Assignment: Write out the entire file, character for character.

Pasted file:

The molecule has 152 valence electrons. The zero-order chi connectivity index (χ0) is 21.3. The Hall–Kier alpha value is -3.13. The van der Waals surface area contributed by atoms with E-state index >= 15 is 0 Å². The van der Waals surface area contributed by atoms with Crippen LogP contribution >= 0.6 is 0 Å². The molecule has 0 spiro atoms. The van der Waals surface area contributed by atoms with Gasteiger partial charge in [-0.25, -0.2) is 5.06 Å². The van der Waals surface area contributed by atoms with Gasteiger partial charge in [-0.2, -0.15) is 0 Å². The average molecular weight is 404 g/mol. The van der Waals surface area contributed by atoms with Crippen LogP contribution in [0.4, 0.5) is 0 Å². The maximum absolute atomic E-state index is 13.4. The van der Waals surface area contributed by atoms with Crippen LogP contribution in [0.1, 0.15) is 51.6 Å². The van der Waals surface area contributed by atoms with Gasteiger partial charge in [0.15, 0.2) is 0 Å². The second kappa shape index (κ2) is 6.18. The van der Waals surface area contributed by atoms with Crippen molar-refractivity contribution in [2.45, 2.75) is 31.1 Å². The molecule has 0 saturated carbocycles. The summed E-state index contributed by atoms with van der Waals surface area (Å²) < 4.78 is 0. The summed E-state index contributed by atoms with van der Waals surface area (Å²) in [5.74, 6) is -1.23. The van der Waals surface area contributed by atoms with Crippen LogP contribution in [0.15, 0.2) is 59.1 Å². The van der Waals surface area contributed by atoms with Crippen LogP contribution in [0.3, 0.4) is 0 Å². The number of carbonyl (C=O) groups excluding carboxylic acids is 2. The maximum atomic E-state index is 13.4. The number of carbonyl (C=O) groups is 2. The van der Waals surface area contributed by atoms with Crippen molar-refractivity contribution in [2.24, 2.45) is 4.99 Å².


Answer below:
The molecule has 152 valence electrons. The zero-order chi connectivity index (χ0) is 21.3. The Hall–Kier alpha value is -3.13. The van der Waals surface area contributed by atoms with E-state index >= 15 is 0 Å². The van der Waals surface area contributed by atoms with Crippen LogP contribution >= 0.6 is 0 Å². The molecule has 0 spiro atoms. The van der Waals surface area contributed by atoms with Gasteiger partial charge in [-0.25, -0.2) is 5.06 Å². The van der Waals surface area contributed by atoms with Gasteiger partial charge in [-0.2, -0.15) is 0 Å². The average molecular weight is 404 g/mol. The van der Waals surface area contributed by atoms with Crippen LogP contribution in [0.4, 0.5) is 0 Å². The maximum absolute atomic E-state index is 13.4. The van der Waals surface area contributed by atoms with Crippen LogP contribution in [0.1, 0.15) is 51.6 Å². The van der Waals surface area contributed by atoms with Gasteiger partial charge in [0.15, 0.2) is 0 Å². The second kappa shape index (κ2) is 6.18. The van der Waals surface area contributed by atoms with Crippen molar-refractivity contribution in [2.45, 2.75) is 31.1 Å². The molecule has 0 saturated carbocycles. The summed E-state index contributed by atoms with van der Waals surface area (Å²) < 4.78 is 0. The summed E-state index contributed by atoms with van der Waals surface area (Å²) in [5.74, 6) is -1.23. The van der Waals surface area contributed by atoms with Crippen LogP contribution in [0.15, 0.2) is 59.1 Å². The van der Waals surface area contributed by atoms with Crippen LogP contribution in [0.3, 0.4) is 0 Å². The number of carbonyl (C=O) groups excluding carboxylic acids is 2. The maximum atomic E-state index is 13.4. The number of carbonyl (C=O) groups is 2. The van der Waals surface area contributed by atoms with Crippen molar-refractivity contribution in [2.24, 2.45) is 4.99 Å².